Sometimes it’s all too easy to forget that it isn’t just your partner’s health that’s important during pregnancy. She’ll be bombarded with advice about what not to eat or drink and what exercise she should be doing, but a lot of it is just as relevant to you. After all, you owe it to your baby to be in good shape too, don’t you?
The first thing many women find themselves doing when they discover they are pregnant is totting up the units of alcohol they consumed before they knew anything about their condition. That’s before they start torturing themselves over what went on before conception – and you might like to pause for thought here too.
Firstly, forget what happened in the past.
Now is the time to focus on the months ahead and what you both can do to give your baby a healthy start in life, while keeping yourselves fit and well for its arrival.
Your partner may be feeling as sick as a pig, in which case embarking on a zealous, vitamin-packed regime is only going to make you unpopular.
Your best bet is be understanding when she refuses your kindly proffered glass of water for being the wrong type of water (yes, that’s how bad morning sickness can be) and to concentrate instead on preparing whatever it is she decides she can eat.
Now is a good time to start, develop or fine tune good habits of your own. This does not mean you have to consign yourself to a diet of mashed potatoes and banana custard in sympathy.
- The healthier and fitter you are, the better you will be able to support your new family through the early and exhausting months that follow the baby’s arrival.
- By developing your own virtuous habits, you will also be setting a good example to your future child – children need all the help they can get in this department, born as they are with a homing instinct for crisps, sweets, TV and computers.
So where to begin?
The general consensus among doctors is that if you only do one thing – though of course they would like you to do more – you should give up smoking.
- A pregnant woman who smokes is damaging her own and her baby’s health. Smoking increases the risk of premature birth, low birth weight, cot death, miscarriage and breathing problems in the first six months of life. But giving up cigarettes is not just a project for her.
- Having a partner who smokes is just as hazardous since cigarette smoke contains poisonous gases, tar and 4000 toxic chemicals that hang around in the air for a long time – even after a butt has been extinguished and the windows opened.
- Babies and children are particularly affected by second-hand smoke as it affects development. And apart from anything else, it will be harder for your partner to kick the habit if you are still regularly lighting up.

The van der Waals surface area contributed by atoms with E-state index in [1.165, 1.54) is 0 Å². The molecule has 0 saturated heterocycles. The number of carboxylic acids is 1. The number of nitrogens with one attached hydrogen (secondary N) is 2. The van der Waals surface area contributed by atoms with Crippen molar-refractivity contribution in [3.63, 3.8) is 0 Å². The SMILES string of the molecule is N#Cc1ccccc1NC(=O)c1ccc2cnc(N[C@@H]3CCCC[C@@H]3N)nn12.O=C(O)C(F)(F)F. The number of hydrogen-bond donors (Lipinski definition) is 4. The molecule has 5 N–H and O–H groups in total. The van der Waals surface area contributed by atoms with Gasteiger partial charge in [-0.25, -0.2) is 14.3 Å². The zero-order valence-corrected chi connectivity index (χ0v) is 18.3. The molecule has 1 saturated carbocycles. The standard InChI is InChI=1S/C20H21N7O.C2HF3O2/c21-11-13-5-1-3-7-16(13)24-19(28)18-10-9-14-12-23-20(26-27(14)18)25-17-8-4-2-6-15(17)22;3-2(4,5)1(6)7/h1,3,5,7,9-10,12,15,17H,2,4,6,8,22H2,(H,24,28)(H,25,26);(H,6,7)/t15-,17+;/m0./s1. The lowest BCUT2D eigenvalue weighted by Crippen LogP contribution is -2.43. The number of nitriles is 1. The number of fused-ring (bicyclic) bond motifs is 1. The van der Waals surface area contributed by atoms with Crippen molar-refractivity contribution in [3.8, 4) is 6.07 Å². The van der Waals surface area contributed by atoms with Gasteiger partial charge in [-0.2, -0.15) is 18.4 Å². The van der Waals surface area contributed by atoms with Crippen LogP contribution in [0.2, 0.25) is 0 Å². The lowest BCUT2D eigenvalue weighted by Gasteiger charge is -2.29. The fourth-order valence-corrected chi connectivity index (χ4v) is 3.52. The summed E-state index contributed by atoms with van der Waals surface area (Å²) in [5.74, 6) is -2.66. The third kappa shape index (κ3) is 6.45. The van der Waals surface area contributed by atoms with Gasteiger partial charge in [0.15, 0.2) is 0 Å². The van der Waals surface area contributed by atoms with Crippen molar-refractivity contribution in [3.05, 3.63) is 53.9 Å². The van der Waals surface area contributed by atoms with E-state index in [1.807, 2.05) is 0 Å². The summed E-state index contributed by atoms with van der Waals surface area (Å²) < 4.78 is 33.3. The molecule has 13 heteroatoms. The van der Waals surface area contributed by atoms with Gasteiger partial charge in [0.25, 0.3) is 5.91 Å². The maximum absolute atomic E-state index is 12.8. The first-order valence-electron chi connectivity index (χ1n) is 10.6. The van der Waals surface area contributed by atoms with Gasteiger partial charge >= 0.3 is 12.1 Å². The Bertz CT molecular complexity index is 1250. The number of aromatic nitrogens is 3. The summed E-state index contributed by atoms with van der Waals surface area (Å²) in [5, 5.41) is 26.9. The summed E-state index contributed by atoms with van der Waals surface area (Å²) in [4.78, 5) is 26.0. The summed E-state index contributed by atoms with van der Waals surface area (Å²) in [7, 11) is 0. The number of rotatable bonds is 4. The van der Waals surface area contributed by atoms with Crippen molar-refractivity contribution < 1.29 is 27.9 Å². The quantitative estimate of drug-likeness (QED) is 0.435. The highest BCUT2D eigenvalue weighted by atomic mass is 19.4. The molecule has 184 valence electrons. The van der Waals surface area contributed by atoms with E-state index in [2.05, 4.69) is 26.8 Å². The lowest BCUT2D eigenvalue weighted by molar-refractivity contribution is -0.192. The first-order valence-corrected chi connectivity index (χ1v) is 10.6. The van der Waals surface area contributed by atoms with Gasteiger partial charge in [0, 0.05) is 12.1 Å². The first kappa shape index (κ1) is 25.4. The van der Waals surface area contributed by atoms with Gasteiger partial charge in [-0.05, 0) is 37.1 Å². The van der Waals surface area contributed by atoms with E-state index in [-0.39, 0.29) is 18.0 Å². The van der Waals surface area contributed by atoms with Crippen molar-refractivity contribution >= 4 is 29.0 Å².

The next big beneficial step you can take is to limit alcohol.
- Doctors recommend that women give up booze in the first three months of pregnancy and limit it for the rest.
- Increasingly, they are suggesting that women simply cut out alcohol altogether, as there is some evidence to suggest that foetal alcohol syndrome – a brain disorder that can affect babies when a mother drinks during pregnancy and which is the biggest cause of non-genetic mental retardation in the Western world – can be caused by a much lower level of alcohol than previously thought.
- As an act of solidarity, giving up booze is a good gesture for your partner, but moderate alcohol consumption will also ensure that when the baby arrives you are fit and rested. Incidentally, there really are few worse combinations on earth than a crying baby, the early hours and a stiff hangover.
Food for thought
As for diet, doctors advise keeping it mixed and healthy – meat, fish, whole foods and plenty of fruit and vegetables.
It’s possible to go overboard here and become neurotic about food and drink. As it is, barely a week goes by without a new piece of evidence surfacing that banishes yet another food during pregnancy.
So it’s important to take some of the advice with a pinch of salt (which, whilst we’re on the subject, should be consumed in moderation during pregnancy).
“The general advice is to avoid soft cheeses, unpasteurised dairy products and peanuts,” says Margaret McCartney, a GP in Glasgow and health columnist for the Financial Times. “However, I wouldn’t panic if your partner does eat any of these, as the risks overall from consuming them are small.”
Whatever the risks, or benefits of various foodstuffs, the main thing is to be healthy and fit.
- Exercise too is important. If your partner has signed up for pregnancy fitness or yoga, why not follow her lead and go swimming or to the gym when she’s at her classes?
- If indoors is not your thing, then get into shape outdoors – long walks and bike rides will put you both in a positive frame of mind for the birth. In any case, it will be your last chance for a few years to go on walks without hauling a buggy along.
It’s easy to overdose on good advice during pregnancy, particularly a first one, but it’s also easy to ignore the sensible basics. Perhaps the best tip is to seek a happy balance – and above all to enjoy the pregnancy. As Dr McCartney says: “It should be the happy lead up to one of the most exciting times in life.”